Sliding out of the shadows of World War Two, the de Havilland Vampire – accompanied by the distinctive whine of its Goblin engine – quickly proved itself an effective alternative to piston-powered fighters. After entering operational service with the RAF (as the service’s first single-engined jet) in 1946, the Vampire – sought by air forces the world over – held a number of notable records: the first fighter to exceed 500 mph, the first to set a world altitude record of almost 60,000 ft, the first jet to take off and land from an aircraft carrier, and the first jet to cross the Atlantic Ocean. Not bad for something built partly of wood.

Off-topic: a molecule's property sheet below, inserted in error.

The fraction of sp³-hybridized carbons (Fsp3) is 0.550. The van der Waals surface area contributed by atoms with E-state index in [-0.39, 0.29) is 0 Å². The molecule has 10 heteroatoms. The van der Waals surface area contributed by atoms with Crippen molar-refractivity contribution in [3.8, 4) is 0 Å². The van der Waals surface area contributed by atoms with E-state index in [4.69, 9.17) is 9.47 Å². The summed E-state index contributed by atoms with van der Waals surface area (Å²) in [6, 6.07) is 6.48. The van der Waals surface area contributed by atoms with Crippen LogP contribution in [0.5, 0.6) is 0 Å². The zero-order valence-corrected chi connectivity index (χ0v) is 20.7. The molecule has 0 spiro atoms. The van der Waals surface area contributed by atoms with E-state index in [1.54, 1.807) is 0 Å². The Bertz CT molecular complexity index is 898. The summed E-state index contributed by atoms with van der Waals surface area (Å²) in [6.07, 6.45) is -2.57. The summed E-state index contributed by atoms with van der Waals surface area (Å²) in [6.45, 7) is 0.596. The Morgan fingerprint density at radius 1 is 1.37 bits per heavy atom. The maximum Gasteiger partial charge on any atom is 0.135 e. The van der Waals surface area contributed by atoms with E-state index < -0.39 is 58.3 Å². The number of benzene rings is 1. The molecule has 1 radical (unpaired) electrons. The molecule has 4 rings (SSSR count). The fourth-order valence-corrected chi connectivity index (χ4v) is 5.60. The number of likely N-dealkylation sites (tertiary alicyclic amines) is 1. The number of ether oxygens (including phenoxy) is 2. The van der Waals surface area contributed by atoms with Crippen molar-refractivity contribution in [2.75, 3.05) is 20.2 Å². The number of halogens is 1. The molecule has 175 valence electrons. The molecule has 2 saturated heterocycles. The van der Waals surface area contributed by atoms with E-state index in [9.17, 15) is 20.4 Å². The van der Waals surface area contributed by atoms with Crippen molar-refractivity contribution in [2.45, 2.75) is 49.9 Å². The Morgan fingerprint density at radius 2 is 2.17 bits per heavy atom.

Throughout these pages, the “Vampire Boys” bring to life the trials and tribulations of operating a first-generation jet across the globe. Through their insightful anecdotes and exceptional experiences, the reader can follow squadrons across the dusty deserts of Iraq to exercises in West Germany. First-hand tales of training, aerial handling, incidents and accidents (including the much-maligned spin characteristics) and squadron life – accompanied by unique images – bring together a portrait of a pioneering time in aviation advancement, right up to the present day with the T.11 still flying from Coventry Airport.